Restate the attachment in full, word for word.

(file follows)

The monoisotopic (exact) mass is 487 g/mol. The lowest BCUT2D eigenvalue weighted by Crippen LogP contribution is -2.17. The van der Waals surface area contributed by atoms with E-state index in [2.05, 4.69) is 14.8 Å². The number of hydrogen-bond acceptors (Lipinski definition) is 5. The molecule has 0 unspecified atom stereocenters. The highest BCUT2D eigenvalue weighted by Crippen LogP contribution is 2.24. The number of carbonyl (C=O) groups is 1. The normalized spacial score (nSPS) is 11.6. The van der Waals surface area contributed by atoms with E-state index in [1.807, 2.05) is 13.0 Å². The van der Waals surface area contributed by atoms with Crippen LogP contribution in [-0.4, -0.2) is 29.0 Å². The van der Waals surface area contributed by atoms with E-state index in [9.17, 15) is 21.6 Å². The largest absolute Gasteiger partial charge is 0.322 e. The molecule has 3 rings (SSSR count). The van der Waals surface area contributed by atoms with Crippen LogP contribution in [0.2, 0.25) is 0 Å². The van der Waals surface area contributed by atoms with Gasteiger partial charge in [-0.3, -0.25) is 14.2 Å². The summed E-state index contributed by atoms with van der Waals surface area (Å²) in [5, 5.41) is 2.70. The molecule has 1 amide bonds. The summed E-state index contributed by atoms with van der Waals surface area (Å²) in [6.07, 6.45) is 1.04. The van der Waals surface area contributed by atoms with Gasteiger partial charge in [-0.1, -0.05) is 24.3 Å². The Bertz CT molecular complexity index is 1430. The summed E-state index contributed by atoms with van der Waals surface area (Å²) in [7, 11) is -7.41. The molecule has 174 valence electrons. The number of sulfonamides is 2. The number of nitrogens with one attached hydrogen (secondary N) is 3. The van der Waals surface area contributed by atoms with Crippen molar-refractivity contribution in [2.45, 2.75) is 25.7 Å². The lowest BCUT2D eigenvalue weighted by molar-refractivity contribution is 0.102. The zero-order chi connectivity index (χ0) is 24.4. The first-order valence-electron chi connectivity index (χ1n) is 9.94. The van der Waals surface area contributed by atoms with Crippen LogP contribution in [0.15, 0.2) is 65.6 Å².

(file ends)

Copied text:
The monoisotopic (exact) mass is 487 g/mol. The lowest BCUT2D eigenvalue weighted by Crippen LogP contribution is -2.17. The van der Waals surface area contributed by atoms with E-state index in [2.05, 4.69) is 14.8 Å². The number of hydrogen-bond acceptors (Lipinski definition) is 5. The molecule has 0 unspecified atom stereocenters. The highest BCUT2D eigenvalue weighted by Crippen LogP contribution is 2.24. The number of carbonyl (C=O) groups is 1. The normalized spacial score (nSPS) is 11.6. The van der Waals surface area contributed by atoms with E-state index in [1.807, 2.05) is 13.0 Å². The van der Waals surface area contributed by atoms with Crippen LogP contribution in [-0.4, -0.2) is 29.0 Å². The van der Waals surface area contributed by atoms with E-state index in [9.17, 15) is 21.6 Å². The largest absolute Gasteiger partial charge is 0.322 e. The molecule has 3 rings (SSSR count). The van der Waals surface area contributed by atoms with Crippen LogP contribution in [0.2, 0.25) is 0 Å². The van der Waals surface area contributed by atoms with Gasteiger partial charge in [-0.3, -0.25) is 14.2 Å². The summed E-state index contributed by atoms with van der Waals surface area (Å²) in [5, 5.41) is 2.70. The molecule has 1 amide bonds. The summed E-state index contributed by atoms with van der Waals surface area (Å²) in [6.07, 6.45) is 1.04. The van der Waals surface area contributed by atoms with Gasteiger partial charge in [-0.1, -0.05) is 24.3 Å². The Bertz CT molecular complexity index is 1430. The summed E-state index contributed by atoms with van der Waals surface area (Å²) in [7, 11) is -7.41. The molecule has 174 valence electrons. The number of sulfonamides is 2. The number of nitrogens with one attached hydrogen (secondary N) is 3. The van der Waals surface area contributed by atoms with Crippen molar-refractivity contribution in [2.45, 2.75) is 25.7 Å². The lowest BCUT2D eigenvalue weighted by molar-refractivity contribution is 0.102. The zero-order chi connectivity index (χ0) is 24.4. The first-order valence-electron chi connectivity index (χ1n) is 9.94. The van der Waals surface area contributed by atoms with Crippen LogP contribution in [0.15, 0.2) is 65.6 Å².